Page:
When we think of a data warehouse, we are typically thinking of having a database that store the data and need to design the schema and the ETL program to populate the database. If we take out the “database” from the above description, will it still be called a data warehouse?
Posted by Dylan Wan on September 18, 2016
Posted by Dylan Wan on March 17, 2016
Data warehousing is really about preparation of the data for reporting. The assumption are:
- You can predicate what typical queries look like to some extent.
- The data need to be prepared to make the query easier or faster, or make more sense from the data .
- You know where the data come from and you can Extract from the source
- You know what the target look like so you can Transform the data
- You Load the data somewhere so you do not need to query the source directly.
The future of data warehousing is related to whether the above assumptions are still true. Other factors are relating to technologies and the source data available. Read the rest of this entry »
Posted by Dylan Wan on December 16, 2015
Team-based security is referring to a specific data security requirement scenario.
Team-based security means that the object being secured has a “team” associated with it. The team members can access the objects. Read the rest of this entry »
Posted by Dylan Wan on November 30, 2015
The definition of multi-tenancy varies. Some people think that the tenants are data stripping and adding a tenant ID to every table is to support multiple tenants.
Posted by Dylan Wan on November 16, 2015
When do you need to use UNION in BI?
You need to use UNION when you would like to combine the data sets as a single data set. However, when do you exactly need to do this type of thing in BI or in data warehouse ETL? Here are some real business cases:
Posted by Dylan Wan on November 10, 2015
ODI Topology allows you to isolate the physical connection and the logical data source by defining the physical schema and logical schema.
This object may be seen as redundant during development. However, it is a very useful feature for supporting the Test to Production (T2P) process. Read the rest of this entry »
Posted by Dylan Wan on October 30, 2015
Almost all data warehouse have a date dimension. The purpose of the date dimension is to provide some pre-calculated grouping for dates. It helps rolling up the data that entered against dates to a higher level, such as year, quarter, month, week, etc.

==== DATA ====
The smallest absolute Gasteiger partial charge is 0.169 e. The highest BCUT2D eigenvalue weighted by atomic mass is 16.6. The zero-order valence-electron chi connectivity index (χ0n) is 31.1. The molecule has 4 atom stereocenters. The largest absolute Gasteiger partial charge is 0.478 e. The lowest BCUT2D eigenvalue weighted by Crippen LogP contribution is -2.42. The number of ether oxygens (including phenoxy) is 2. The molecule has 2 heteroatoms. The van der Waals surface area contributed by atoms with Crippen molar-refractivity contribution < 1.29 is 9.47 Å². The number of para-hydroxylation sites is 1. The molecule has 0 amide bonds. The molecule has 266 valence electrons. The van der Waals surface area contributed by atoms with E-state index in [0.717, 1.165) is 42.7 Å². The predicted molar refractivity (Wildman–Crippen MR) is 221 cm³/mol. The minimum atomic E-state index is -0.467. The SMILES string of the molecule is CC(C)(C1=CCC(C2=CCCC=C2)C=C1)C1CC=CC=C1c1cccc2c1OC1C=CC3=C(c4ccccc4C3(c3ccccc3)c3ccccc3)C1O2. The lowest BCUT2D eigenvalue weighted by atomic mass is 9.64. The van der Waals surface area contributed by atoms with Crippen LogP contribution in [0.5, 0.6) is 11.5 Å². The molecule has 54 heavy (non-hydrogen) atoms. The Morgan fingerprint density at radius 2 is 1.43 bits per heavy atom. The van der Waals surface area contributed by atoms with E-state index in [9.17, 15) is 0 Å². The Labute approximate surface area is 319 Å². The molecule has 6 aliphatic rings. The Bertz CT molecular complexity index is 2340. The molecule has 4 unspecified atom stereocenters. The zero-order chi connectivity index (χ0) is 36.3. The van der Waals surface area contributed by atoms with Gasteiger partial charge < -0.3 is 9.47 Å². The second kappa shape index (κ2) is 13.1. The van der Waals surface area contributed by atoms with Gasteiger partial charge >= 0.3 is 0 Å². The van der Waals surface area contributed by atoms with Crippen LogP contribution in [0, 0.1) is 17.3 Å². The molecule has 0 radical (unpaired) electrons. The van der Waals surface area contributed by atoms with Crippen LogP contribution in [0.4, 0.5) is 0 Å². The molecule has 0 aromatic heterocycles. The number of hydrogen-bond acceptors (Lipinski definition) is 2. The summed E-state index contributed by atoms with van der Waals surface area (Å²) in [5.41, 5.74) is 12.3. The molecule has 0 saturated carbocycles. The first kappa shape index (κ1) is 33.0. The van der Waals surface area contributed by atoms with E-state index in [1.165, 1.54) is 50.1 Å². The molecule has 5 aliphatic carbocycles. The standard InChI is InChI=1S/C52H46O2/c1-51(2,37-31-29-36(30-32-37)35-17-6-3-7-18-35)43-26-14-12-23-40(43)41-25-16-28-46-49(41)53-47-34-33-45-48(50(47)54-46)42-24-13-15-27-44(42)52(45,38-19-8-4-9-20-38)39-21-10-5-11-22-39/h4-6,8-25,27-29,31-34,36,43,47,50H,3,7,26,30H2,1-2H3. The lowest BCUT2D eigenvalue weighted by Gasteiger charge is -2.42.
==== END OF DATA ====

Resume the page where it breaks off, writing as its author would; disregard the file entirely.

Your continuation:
In some system, source files are used in generating the date dimension. IMHO, it makes the modification to the logic difficult. In some ETL programs, the task involves various table joins, try to generate the rows for the year range.
This post is for describing how to populate a table with rows for each date for a given year range. Read the rest of this entry »
Posted by Dylan Wan on October 21, 2015
I just add a post about using initialization block in OBIEE.
It is a feature I felt excited when I first see the tool. Read the rest of this entry »
Posted by Dylan Wan on October 17, 2015
Here is a list of features available from Amazon QuickSight:
|Data Source||Connect to supported AWS data sources|
|Data Source||Upload flat files|
|Data Source||Access third-party data sources|
|Data Preparation||Data Preparation Tools|
|Visualization||Access all chart types|
|Data Access||Capture and Share, Collaborate|
|Data Access||API/ODBC connection to SPICE|
|Security||Encryption at Rest|
|Security||Active Directory Integration|
|Security||Fine-grained User Access Control|
|Security||Enable Audit Logs with AWS CloudTrail|
|Performance||In-memory calculation with SPICE|
|Performance||Scale to thousands of users|
|Performance||Support up to petabytes of data|
I categorize the features into these groups:
- Data Source
- Data Preparation
- Data Access (or Alternate Access)
They are almost same features available from other BI tools, such OBIEE, except the in-memory engine, and perhaps the scalability. Here are some questions I have. Read the rest of this entry »
Posted by Dylan Wan on October 14, 2015
Data Mashup is a new feature from OBIEE 12c.
It is one of the two main features that OBIEE 12c. The other one is the visual analyzer.
When I tested the data mashup features, it supports these two scenarios. Read the rest of this entry »
Posted by Dylan Wan on October 8, 2015
In my post Data Warehouses on Cloud – Amazon Redshift, I mentioned that what would be really useful is providing BI on Cloud, not just Data Warehouse on Cloud.
I felt that BICS makes more sense comparing to Amazon Redshfit.
I discussed with a couple of people last night in a meetup. Some of them are using Amazon Redshift. Here are what I heard: Read the rest of this entry »
Posted by Dylan Wan on October 5, 2015
Not all BI tools have the semantic layer. For example, Oracle Discoverer seems not having a strong semantic layer.
This page summarizes what OBIEE semantic layer can do for you…
Posted by Dylan Wan on October 4, 2015
These are different concepts.
Data Lake – Collect data from various sources in a central place. The data are stored in the original form. Big data technologies are used and thus the typical data storage is Hadoop HDFS.
Data Warehouse – “Traditional” way of collecting data from various sources for reporting. The data are consolidated and are integrated. A data warehouse design that follow the dimensional modeling technique may store data in star schema with fact tables and dimension tables. Typically a relational database is used.